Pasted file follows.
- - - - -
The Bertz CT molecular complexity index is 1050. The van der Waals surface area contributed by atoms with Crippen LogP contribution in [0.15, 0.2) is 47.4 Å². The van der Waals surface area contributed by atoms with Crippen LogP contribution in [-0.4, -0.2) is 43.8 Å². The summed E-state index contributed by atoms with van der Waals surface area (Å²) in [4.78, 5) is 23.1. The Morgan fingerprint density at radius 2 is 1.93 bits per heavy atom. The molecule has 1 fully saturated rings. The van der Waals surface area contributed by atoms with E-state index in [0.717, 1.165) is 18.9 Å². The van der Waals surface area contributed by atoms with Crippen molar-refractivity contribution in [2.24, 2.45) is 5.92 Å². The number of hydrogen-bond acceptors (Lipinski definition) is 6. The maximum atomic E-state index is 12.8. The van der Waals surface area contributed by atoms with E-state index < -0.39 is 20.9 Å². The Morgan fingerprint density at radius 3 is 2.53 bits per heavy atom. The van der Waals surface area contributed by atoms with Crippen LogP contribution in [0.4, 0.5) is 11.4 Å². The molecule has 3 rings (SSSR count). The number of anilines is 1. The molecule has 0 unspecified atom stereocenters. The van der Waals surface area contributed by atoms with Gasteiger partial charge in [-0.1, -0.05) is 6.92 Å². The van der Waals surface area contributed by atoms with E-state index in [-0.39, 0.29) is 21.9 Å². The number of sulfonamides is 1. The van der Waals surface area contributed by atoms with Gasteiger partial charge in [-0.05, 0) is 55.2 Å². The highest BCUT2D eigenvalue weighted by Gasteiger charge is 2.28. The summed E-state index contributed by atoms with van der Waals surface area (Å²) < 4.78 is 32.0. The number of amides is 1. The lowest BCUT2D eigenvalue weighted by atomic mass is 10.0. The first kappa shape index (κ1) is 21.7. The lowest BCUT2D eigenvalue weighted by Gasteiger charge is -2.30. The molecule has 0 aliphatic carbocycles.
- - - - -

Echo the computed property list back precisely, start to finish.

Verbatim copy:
The Bertz CT molecular complexity index is 1050. The van der Waals surface area contributed by atoms with Crippen LogP contribution in [0.15, 0.2) is 47.4 Å². The van der Waals surface area contributed by atoms with Crippen LogP contribution in [-0.4, -0.2) is 43.8 Å². The summed E-state index contributed by atoms with van der Waals surface area (Å²) in [4.78, 5) is 23.1. The Morgan fingerprint density at radius 2 is 1.93 bits per heavy atom. The molecule has 1 fully saturated rings. The van der Waals surface area contributed by atoms with E-state index in [0.717, 1.165) is 18.9 Å². The van der Waals surface area contributed by atoms with Crippen molar-refractivity contribution in [2.24, 2.45) is 5.92 Å². The number of hydrogen-bond acceptors (Lipinski definition) is 6. The maximum atomic E-state index is 12.8. The van der Waals surface area contributed by atoms with E-state index < -0.39 is 20.9 Å². The Morgan fingerprint density at radius 3 is 2.53 bits per heavy atom. The van der Waals surface area contributed by atoms with Crippen LogP contribution in [0.4, 0.5) is 11.4 Å². The molecule has 3 rings (SSSR count). The number of anilines is 1. The molecule has 0 unspecified atom stereocenters. The van der Waals surface area contributed by atoms with Gasteiger partial charge in [-0.1, -0.05) is 6.92 Å². The van der Waals surface area contributed by atoms with E-state index in [-0.39, 0.29) is 21.9 Å². The number of sulfonamides is 1. The van der Waals surface area contributed by atoms with Gasteiger partial charge in [-0.05, 0) is 55.2 Å². The highest BCUT2D eigenvalue weighted by Gasteiger charge is 2.28. The summed E-state index contributed by atoms with van der Waals surface area (Å²) < 4.78 is 32.0. The number of amides is 1. The lowest BCUT2D eigenvalue weighted by atomic mass is 10.0. The first kappa shape index (κ1) is 21.7. The lowest BCUT2D eigenvalue weighted by Gasteiger charge is -2.30. The molecule has 0 aliphatic carbocycles.